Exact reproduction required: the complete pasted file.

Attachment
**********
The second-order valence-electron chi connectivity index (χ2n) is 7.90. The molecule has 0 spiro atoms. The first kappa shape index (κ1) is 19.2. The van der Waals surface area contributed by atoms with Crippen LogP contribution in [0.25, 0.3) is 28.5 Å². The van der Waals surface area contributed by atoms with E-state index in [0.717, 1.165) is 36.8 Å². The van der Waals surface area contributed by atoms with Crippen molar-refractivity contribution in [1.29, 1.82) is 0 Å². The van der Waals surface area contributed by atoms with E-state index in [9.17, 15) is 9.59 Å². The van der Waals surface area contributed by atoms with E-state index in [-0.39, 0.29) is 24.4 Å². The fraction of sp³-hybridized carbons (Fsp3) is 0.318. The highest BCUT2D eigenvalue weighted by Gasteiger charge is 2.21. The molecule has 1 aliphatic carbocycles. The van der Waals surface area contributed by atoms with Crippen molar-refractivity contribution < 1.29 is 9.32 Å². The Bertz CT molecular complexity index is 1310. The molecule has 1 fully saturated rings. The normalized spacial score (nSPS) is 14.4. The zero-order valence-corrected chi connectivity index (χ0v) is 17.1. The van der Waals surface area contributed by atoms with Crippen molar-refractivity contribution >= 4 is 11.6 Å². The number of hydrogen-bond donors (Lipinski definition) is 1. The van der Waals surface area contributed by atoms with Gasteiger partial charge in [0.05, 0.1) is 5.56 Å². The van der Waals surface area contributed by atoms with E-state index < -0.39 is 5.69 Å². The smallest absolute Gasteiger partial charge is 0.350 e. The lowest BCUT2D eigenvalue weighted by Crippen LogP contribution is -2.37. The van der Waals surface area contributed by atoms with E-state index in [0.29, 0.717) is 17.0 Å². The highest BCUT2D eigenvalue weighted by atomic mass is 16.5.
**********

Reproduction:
The second-order valence-electron chi connectivity index (χ2n) is 7.90. The molecule has 0 spiro atoms. The first kappa shape index (κ1) is 19.2. The van der Waals surface area contributed by atoms with Crippen LogP contribution in [0.25, 0.3) is 28.5 Å². The van der Waals surface area contributed by atoms with E-state index in [0.717, 1.165) is 36.8 Å². The van der Waals surface area contributed by atoms with Crippen molar-refractivity contribution in [1.29, 1.82) is 0 Å². The van der Waals surface area contributed by atoms with E-state index in [9.17, 15) is 9.59 Å². The van der Waals surface area contributed by atoms with E-state index in [-0.39, 0.29) is 24.4 Å². The fraction of sp³-hybridized carbons (Fsp3) is 0.318. The highest BCUT2D eigenvalue weighted by Gasteiger charge is 2.21. The molecule has 1 aliphatic carbocycles. The van der Waals surface area contributed by atoms with Crippen molar-refractivity contribution < 1.29 is 9.32 Å². The Bertz CT molecular complexity index is 1310. The molecule has 1 fully saturated rings. The normalized spacial score (nSPS) is 14.4. The zero-order valence-corrected chi connectivity index (χ0v) is 17.1. The van der Waals surface area contributed by atoms with Crippen molar-refractivity contribution >= 4 is 11.6 Å². The number of hydrogen-bond donors (Lipinski definition) is 1. The van der Waals surface area contributed by atoms with Gasteiger partial charge in [0.05, 0.1) is 5.56 Å². The van der Waals surface area contributed by atoms with E-state index < -0.39 is 5.69 Å². The smallest absolute Gasteiger partial charge is 0.350 e. The lowest BCUT2D eigenvalue weighted by Crippen LogP contribution is -2.37. The van der Waals surface area contributed by atoms with E-state index in [0.29, 0.717) is 17.0 Å². The highest BCUT2D eigenvalue weighted by atomic mass is 16.5.